The Income Tax Act has provided investment options to save tax and build the habit of savings and investment amongst the taxpayers. Here are five investment options that help you save taxes and also secure your future:
- Equity-linked Savings Scheme (ELSS)
ELSS funds majorly invest in equity and equity-linked securities like listed equity shares of the corporates. They also invest some portion towards fixed income securities.
ELSS schemes are mutual fund schemes eligible for tax deductions under Section 80C within the limit of Rs.1.5 lakh. These schemes have a lock-in period of a minimum of three years, which is the shortest amongst all the 80C tax-saving investments.
Also, you should note that there are no provisions for a premature exit in ELSS. However, ELSS funds are the only tax saving options with the potential to offer inflation-beating returns.
Investing in ELSS provides twin benefits of tax deduction and wealth creation. ELSS funds also offer SIP (Systematic Investment Plan), which helps to stagger the investment over a period of time, thereby giving the benefit of rupee cost averaging and compounding. These funds offer a maximum return if invested for the long term. ELSS is one of the most lucrative and high return tax-saving options.
- National Pension Scheme (NPS)
The National Pension System (NPS) is a pension scheme sponsored by the government. It is open to all citizens aged between 18 to 70 years. Non-resident Indians (NRIs) can also invest in NPS.
Investors in NPS get the twin benefits of pension in retirement and tax deductions. A portion of the NPS investment goes to equities (this may not offer guaranteed returns). However, there is a cap in the range of 50% to 75% on equity exposure for the NPS. The equity portion is reduced by 2.5% each year beginning from when the investor turns 50 years of age.
The lock-in period in the NPS scheme is till retirement. However, one cannot withdraw the entire corpus, even post-retirement. Minimum 40% of the corpus is set aside to receive a regular monthly pension.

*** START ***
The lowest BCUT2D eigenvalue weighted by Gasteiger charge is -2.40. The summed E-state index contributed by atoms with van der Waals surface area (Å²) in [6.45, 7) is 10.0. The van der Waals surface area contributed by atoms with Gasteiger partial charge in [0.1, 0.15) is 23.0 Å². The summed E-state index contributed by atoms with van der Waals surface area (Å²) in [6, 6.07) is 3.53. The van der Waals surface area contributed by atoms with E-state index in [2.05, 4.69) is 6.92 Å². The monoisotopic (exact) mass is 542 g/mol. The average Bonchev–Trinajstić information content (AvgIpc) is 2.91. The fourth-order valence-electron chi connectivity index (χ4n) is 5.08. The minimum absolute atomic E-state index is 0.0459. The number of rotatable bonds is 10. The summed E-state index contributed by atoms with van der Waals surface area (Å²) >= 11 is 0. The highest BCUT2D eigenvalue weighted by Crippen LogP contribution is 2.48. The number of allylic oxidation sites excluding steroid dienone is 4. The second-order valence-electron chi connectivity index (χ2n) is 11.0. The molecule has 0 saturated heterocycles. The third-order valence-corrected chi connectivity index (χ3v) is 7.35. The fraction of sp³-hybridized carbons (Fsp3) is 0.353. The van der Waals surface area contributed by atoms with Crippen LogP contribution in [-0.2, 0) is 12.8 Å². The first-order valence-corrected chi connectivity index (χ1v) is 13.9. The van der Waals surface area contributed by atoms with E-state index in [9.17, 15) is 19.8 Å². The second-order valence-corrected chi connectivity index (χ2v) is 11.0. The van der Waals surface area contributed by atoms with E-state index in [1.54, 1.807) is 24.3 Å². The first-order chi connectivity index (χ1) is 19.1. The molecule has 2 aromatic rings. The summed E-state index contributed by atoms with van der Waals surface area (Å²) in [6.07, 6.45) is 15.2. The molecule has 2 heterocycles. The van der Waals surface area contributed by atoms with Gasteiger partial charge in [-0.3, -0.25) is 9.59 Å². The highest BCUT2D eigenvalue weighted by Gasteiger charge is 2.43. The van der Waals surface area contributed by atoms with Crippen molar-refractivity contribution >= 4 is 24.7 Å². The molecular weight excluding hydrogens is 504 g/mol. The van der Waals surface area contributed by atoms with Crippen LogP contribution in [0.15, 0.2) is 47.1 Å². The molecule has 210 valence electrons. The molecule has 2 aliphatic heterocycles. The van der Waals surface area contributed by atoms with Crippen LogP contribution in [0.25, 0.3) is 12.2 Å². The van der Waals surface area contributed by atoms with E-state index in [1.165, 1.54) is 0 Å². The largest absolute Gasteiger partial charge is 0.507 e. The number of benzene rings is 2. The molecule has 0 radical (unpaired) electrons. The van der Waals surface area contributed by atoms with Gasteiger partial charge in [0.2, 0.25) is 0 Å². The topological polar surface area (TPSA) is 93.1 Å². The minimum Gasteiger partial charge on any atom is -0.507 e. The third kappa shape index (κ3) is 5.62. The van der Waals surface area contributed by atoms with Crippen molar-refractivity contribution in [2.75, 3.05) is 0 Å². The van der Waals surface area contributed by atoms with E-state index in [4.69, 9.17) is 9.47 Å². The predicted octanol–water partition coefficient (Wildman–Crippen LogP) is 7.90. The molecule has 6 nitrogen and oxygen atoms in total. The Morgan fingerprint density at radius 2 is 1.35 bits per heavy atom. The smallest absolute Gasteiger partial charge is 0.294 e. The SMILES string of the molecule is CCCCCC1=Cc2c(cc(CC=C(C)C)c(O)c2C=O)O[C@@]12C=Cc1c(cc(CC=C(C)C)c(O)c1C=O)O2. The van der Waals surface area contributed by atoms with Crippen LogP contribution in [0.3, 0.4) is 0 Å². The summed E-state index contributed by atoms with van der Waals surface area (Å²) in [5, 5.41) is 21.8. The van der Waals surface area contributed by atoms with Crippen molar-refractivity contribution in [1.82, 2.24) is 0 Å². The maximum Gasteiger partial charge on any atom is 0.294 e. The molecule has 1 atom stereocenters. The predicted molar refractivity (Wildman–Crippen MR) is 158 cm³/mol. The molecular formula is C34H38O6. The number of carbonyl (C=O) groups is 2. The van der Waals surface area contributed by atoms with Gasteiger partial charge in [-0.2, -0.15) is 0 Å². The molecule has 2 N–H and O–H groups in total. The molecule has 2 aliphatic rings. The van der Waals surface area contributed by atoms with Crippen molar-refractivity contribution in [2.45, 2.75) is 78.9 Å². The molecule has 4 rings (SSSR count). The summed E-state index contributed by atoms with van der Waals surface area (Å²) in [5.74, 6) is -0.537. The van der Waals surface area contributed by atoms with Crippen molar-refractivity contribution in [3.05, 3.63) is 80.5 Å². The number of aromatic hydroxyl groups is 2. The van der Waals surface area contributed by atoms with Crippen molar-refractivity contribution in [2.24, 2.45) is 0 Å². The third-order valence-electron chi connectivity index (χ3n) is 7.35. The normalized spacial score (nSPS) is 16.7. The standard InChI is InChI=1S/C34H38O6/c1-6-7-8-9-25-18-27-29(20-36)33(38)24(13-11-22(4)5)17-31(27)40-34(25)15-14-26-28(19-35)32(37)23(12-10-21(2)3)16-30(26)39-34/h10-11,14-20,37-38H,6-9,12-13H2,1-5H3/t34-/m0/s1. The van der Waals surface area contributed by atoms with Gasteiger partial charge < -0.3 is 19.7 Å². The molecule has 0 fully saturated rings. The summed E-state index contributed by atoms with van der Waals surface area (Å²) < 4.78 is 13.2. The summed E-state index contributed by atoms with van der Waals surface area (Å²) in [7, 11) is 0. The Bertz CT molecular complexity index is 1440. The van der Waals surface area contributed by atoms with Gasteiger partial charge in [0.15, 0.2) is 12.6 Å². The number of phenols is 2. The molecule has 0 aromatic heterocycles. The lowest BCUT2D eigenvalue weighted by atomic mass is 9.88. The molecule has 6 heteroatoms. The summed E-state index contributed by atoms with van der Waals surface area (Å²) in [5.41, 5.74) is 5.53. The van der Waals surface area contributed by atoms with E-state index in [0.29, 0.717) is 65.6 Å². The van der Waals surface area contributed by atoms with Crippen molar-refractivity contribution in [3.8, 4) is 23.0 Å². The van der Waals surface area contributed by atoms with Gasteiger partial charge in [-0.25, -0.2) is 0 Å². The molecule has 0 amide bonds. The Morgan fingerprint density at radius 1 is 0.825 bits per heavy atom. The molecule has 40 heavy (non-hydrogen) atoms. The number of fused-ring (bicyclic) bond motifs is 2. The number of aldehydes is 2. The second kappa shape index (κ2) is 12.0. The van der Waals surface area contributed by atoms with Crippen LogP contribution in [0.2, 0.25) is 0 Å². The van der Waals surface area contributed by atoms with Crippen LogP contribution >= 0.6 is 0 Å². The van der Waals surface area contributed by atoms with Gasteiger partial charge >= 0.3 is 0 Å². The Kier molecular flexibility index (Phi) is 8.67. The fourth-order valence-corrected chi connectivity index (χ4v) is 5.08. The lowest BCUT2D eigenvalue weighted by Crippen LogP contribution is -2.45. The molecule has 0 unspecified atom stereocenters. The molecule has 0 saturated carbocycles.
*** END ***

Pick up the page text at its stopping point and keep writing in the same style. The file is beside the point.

There are two different accounts under the NPS called the Tier I and Tier II account.
- Tier I is the retirement account that offers many tax benefits. There are many restrictions on withdrawal in a Tier I account until you attain the age of 60.
- The Tier II account is voluntary, and you can take out the money anytime you want. You can open the NPS Tier II account only if you have a Tier I account by filling out the application form.
Investments in the NPS are deployed under the following broad asset classes:
- Equity – (E) – Invests predominantly in Equity market instruments.
- Corporate debt – (C) – Invests in bonds issued by public sector undertakings, public financial institutions and money market instruments.
- Government Securities – (G) – Invests in securities issued by the central and state governments and money market instruments.
- Alternate Investment Funds – (A) – Invests in Real Estate Investment Trusts (REITs) and Alternate Investment Funds.
The NPS offers two investment choices called the active choice and the auto choice. Active choice allows investors to decide how much money should be invested in different asset classes of E, C, G, and A subject to a max of 75% in equity. At the same time, auto choice allows the investor to invest money in different asset classes of E, C, G and A depending on the subscriber’s age.
The returns offered by the scheme are much higher than other traditional tax-saving investments like the PPF.
NPS investments qualify for deduction under section 80CCD(1), 80CCD (2), and 80CCD (1B).
Under Section 80CCD (1) maximum deduction allowed is 10% (20% of gross income in case of the self-employed taxpayer) of the salary, within the overall limit of Rs.1.5 lakh.
Section 80CCD(2) allows a deduction for the employer’s NPS contribution, which will not form a part of Section 80C.
Further, Finance Act 2020 had imposed a limit of Rs.7.5 lakh for the employer’s contribution towards NPS, PF and superannuation fund. Amount exceeding this would be taxable in the hands of the employee as perquisites.